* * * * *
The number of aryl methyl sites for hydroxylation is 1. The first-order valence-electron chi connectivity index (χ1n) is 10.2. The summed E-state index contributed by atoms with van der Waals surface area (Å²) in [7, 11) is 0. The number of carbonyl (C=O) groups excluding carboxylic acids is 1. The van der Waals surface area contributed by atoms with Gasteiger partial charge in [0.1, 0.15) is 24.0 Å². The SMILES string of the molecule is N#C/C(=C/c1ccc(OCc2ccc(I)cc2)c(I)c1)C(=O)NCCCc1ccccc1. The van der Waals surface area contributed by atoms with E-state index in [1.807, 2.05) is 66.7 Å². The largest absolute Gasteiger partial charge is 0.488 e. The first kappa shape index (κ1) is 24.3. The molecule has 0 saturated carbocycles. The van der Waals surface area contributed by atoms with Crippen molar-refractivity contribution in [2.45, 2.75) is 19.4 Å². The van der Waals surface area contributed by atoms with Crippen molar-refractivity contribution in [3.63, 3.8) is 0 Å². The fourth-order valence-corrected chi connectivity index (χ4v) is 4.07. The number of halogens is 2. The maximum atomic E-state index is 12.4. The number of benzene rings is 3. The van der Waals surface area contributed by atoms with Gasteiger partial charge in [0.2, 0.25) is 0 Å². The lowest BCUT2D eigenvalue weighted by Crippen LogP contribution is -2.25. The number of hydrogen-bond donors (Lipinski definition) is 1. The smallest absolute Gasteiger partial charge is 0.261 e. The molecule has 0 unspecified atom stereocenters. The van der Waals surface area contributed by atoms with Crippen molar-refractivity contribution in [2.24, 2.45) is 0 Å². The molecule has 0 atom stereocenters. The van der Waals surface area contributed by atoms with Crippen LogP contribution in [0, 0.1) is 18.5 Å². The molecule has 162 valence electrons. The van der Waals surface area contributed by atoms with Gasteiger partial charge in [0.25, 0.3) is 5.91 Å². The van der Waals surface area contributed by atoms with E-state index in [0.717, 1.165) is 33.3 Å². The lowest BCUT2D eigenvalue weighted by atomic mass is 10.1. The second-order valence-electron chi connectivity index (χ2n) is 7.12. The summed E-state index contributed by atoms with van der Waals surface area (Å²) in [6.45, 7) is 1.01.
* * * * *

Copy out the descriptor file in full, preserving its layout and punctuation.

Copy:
The number of aryl methyl sites for hydroxylation is 1. The first-order valence-electron chi connectivity index (χ1n) is 10.2. The summed E-state index contributed by atoms with van der Waals surface area (Å²) in [7, 11) is 0. The number of carbonyl (C=O) groups excluding carboxylic acids is 1. The van der Waals surface area contributed by atoms with Gasteiger partial charge in [0.1, 0.15) is 24.0 Å². The SMILES string of the molecule is N#C/C(=C/c1ccc(OCc2ccc(I)cc2)c(I)c1)C(=O)NCCCc1ccccc1. The van der Waals surface area contributed by atoms with E-state index in [1.807, 2.05) is 66.7 Å². The largest absolute Gasteiger partial charge is 0.488 e. The first kappa shape index (κ1) is 24.3. The molecule has 0 saturated carbocycles. The van der Waals surface area contributed by atoms with Crippen molar-refractivity contribution in [2.45, 2.75) is 19.4 Å². The van der Waals surface area contributed by atoms with Crippen molar-refractivity contribution in [3.63, 3.8) is 0 Å². The fourth-order valence-corrected chi connectivity index (χ4v) is 4.07. The number of halogens is 2. The maximum atomic E-state index is 12.4. The number of benzene rings is 3. The van der Waals surface area contributed by atoms with Gasteiger partial charge in [0.2, 0.25) is 0 Å². The lowest BCUT2D eigenvalue weighted by Crippen LogP contribution is -2.25. The number of hydrogen-bond donors (Lipinski definition) is 1. The smallest absolute Gasteiger partial charge is 0.261 e. The molecule has 0 unspecified atom stereocenters. The van der Waals surface area contributed by atoms with Crippen molar-refractivity contribution in [2.24, 2.45) is 0 Å². The molecule has 0 atom stereocenters. The van der Waals surface area contributed by atoms with Crippen LogP contribution in [0, 0.1) is 18.5 Å². The molecule has 162 valence electrons. The van der Waals surface area contributed by atoms with Gasteiger partial charge in [0.25, 0.3) is 5.91 Å². The van der Waals surface area contributed by atoms with E-state index in [0.717, 1.165) is 33.3 Å². The lowest BCUT2D eigenvalue weighted by atomic mass is 10.1. The second-order valence-electron chi connectivity index (χ2n) is 7.12. The summed E-state index contributed by atoms with van der Waals surface area (Å²) in [6.45, 7) is 1.01.